Inside residential schools: How deaths of 4,100 indigenous children mark Canada's dark history of racism
Remains of 215 indigenous children were discovered with the help of ground-penetrating radar during a survey of Kamloops Indian Residential school
Canadian Prime Minister Justin Trudeau asked that flags at all federal buildings be flown at half-mast to honor more than 215 children whose remains were discovered found buried at what was once Canada’s largest indigenous residential school. Kamloops Indian Residential School was one of the institutions that held children taken from families across the nation — often snatched forcibly away from their parents — and was set up to assimilate indigenous people.
The discovery was reportedly announced on Thursday, May 27, 2021, by the chief of the Tk'emlups te Secwepemc First Nation. The bodies were discovered with the help of ground-penetrating radar during a survey of the school. The school probably carried out a "cultural genocide".
"To honor the 215 children whose lives were taken at the former Kamloops residential school and all Indigenous children who never made it home, the survivors, and their families, I have asked that the Peace Tower flag and flags on all federal buildings be flown at half-mast," Trudeau tweeted.
To honour the 215 children whose lives were taken at the former Kamloops residential school and all Indigenous children who never made it home, the survivors, and their families, I have asked that the Peace Tower flag and flags on all federal buildings be flown at half-mast.— Justin Trudeau (@JustinTrudeau) May 30, 2021
Chief Rosanne Casimir of the Tk’emlups te Secwepemc First Nation in British Columbia said that some of the 215 children were as young as 3 years old. She described the discovery as "an unthinkable loss that was spoken about but never documented at the Kamloops Indian Residential School." According to reports, plans are underway to bring in forensics experts to identify and repatriate the remains of the children found buried on the site.
The residential school
During the 19th and 20th centuries, Canada's residential schools were compulsory boarding schools run by the government and religious authorities. The aim was to forcibly assimilate indigenous youth. Kamloops Indian Residential School was the largest in the residential system. It operated between 1890 (opened under Roman Catholic administration in 1890) and 1969. After this, the federal government took over operations from the Catholic Church. The school then operated as a day school until it eventually shut down in 1978.
From 1863 to 1998, more than 150,000 indigenous children were taken from their families and placed in these schools — they were required to attend state-funded Christian schools as part of a program to assimilate them into Canadian society.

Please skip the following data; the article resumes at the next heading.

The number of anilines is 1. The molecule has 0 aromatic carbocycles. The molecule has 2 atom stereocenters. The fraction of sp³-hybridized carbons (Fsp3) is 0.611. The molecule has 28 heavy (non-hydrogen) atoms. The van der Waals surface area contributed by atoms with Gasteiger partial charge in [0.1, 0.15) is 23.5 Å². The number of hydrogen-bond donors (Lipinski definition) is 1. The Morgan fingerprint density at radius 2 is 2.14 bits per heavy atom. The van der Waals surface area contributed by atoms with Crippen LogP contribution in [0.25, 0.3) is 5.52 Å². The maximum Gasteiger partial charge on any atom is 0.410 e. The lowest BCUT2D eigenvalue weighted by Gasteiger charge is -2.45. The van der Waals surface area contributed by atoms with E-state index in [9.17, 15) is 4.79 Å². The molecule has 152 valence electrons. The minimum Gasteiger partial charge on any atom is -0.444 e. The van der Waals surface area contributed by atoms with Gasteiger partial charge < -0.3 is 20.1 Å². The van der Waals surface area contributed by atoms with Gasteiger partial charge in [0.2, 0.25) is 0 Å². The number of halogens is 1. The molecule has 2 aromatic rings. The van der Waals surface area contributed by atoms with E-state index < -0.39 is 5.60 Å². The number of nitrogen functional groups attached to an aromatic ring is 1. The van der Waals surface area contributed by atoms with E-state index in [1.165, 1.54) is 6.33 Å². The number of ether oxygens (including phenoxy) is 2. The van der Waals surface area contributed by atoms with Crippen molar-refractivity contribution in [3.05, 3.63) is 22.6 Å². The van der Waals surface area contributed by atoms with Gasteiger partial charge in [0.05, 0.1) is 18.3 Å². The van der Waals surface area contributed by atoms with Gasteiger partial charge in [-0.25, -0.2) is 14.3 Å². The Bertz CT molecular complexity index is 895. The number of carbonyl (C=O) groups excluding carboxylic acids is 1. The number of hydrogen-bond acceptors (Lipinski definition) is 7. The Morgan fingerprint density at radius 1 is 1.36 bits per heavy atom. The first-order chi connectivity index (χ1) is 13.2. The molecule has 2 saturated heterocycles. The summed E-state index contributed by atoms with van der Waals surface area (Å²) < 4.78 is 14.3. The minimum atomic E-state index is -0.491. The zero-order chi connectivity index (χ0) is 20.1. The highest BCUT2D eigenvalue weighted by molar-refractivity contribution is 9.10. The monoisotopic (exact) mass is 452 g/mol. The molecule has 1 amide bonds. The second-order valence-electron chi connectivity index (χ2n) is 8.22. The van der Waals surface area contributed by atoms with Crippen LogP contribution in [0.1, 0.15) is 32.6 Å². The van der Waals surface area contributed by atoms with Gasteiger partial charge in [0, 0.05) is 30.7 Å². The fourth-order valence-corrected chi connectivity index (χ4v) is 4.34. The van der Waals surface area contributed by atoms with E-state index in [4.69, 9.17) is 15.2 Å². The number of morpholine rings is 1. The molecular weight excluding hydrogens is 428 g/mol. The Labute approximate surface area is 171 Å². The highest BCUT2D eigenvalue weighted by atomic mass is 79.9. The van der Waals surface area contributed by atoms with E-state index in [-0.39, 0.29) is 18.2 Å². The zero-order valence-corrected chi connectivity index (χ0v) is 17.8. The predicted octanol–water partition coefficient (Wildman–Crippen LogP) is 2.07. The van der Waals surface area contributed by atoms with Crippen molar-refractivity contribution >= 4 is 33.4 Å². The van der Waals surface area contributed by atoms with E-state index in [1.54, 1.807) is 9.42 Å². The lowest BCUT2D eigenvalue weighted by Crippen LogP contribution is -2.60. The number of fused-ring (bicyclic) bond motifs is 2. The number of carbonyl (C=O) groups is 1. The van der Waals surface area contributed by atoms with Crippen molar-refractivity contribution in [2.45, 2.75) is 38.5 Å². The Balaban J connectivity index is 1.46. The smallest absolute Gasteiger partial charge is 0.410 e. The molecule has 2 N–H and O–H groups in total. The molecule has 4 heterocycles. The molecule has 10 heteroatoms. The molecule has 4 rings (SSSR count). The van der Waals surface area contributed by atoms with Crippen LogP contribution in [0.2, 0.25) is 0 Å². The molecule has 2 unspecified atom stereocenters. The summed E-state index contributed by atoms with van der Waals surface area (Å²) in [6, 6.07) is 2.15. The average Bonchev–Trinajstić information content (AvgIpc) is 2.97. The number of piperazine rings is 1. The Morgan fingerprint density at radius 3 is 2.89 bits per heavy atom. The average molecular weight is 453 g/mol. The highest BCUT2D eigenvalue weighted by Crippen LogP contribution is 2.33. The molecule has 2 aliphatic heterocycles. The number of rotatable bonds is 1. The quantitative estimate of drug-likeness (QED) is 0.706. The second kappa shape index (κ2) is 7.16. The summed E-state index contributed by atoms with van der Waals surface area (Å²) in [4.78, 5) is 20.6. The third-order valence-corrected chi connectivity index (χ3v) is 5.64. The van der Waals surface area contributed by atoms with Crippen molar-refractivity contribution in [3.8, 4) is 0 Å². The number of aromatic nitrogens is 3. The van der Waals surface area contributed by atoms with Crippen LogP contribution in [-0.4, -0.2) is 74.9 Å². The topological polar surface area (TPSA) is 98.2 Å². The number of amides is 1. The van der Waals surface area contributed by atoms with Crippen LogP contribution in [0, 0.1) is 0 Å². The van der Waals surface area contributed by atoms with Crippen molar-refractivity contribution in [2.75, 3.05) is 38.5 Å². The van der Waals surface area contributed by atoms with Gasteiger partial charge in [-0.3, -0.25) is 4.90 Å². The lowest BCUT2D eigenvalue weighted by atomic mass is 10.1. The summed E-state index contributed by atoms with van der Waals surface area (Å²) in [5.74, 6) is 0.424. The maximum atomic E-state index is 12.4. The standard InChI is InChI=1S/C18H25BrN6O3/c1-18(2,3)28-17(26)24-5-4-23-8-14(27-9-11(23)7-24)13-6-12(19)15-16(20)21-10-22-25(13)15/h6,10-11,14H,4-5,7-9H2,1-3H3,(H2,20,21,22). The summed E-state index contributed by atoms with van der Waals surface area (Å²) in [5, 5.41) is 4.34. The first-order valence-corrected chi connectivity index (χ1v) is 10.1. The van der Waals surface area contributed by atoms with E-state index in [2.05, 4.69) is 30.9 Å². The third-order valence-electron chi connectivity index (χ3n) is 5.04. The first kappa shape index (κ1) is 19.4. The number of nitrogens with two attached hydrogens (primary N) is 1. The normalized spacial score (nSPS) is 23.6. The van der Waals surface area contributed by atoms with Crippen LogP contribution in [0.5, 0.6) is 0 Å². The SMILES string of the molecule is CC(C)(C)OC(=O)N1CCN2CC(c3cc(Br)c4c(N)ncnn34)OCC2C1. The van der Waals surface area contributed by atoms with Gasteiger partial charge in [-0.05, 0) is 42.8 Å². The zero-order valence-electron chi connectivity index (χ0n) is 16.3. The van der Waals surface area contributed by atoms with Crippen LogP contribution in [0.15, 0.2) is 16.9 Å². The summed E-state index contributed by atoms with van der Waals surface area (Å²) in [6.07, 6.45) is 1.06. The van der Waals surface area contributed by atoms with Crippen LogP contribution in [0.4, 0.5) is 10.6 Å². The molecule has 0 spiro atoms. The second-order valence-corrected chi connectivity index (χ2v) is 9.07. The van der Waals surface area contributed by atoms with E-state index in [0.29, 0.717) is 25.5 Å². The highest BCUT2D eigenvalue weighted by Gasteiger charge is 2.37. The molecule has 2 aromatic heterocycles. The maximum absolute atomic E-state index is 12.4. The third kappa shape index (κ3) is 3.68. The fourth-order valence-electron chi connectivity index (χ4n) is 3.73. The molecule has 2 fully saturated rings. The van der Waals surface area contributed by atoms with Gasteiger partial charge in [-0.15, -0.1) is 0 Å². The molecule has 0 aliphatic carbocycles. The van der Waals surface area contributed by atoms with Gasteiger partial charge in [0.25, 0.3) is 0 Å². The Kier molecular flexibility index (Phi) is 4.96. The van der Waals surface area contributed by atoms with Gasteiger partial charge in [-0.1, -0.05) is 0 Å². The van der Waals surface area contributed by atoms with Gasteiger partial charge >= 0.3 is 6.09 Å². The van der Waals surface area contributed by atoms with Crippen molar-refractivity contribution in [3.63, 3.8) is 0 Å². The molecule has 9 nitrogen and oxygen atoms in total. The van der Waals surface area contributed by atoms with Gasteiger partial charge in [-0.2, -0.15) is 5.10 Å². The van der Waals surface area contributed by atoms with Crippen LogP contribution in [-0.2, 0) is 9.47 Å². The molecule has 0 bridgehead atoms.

A deadly school
Forced to convert to Christianity, these children were also not allowed to speak their native languages. Many students even recalled being beaten for speaking their native languages. They also lost touch with their parents and customs. In 2008, the Canadian government apologized in Parliament and admitted that physical and sexual abuse in the schools was rampant. Many others were beaten and verbally abused.
The National Truth and Reconciliation Commission has records of at least 51 children dying at the school between 1915 and 1963. The Truth and Reconciliation report, which was released in 2015, said the policy amounted to "cultural genocide".
According to a BBC report, the Missing Children Project documented the deaths and the burial places of children who died while attending the schools. To conclude, more than 4,100 children died while attending a residential school have been identified, it says. In fact, the actual number of death that occurred at the school are impossible to determine properly.
The Kamloops Indian Residential School had very questionable living conditions. Indigenous leaders actually blame a lot of the deterioration of the communities to school. The legacy of abuse and isolation could be cited as the "root cause of epidemic rates of alcoholism and drug addiction on reservations".
George Manuel, an Aboriginal leader in Canada, who in 1970 was elected and served until 1976 as chief of the National Indian Brotherhood, was also a student at the school. Many years later, he would go on to recall his three strongest memories of the school: "hunger, speaking English, and being called a heathen because of my grandfather."
In addition to the strict rules in the cold confines of the school, there were also many accidents. It was previously reported that on December 24, 1924, the girls' wing of the school was destroyed by a fire. It forced 40 students into -10 °C (14 °F) weather in only their nightclothes.
In another incident from three years later, in 1927, a report described the conditions at the school. It went on to conclude that the poor construction of buildings at the school led to "numerous infections, colds, bronchitis, and pneumonia" during the previous winter.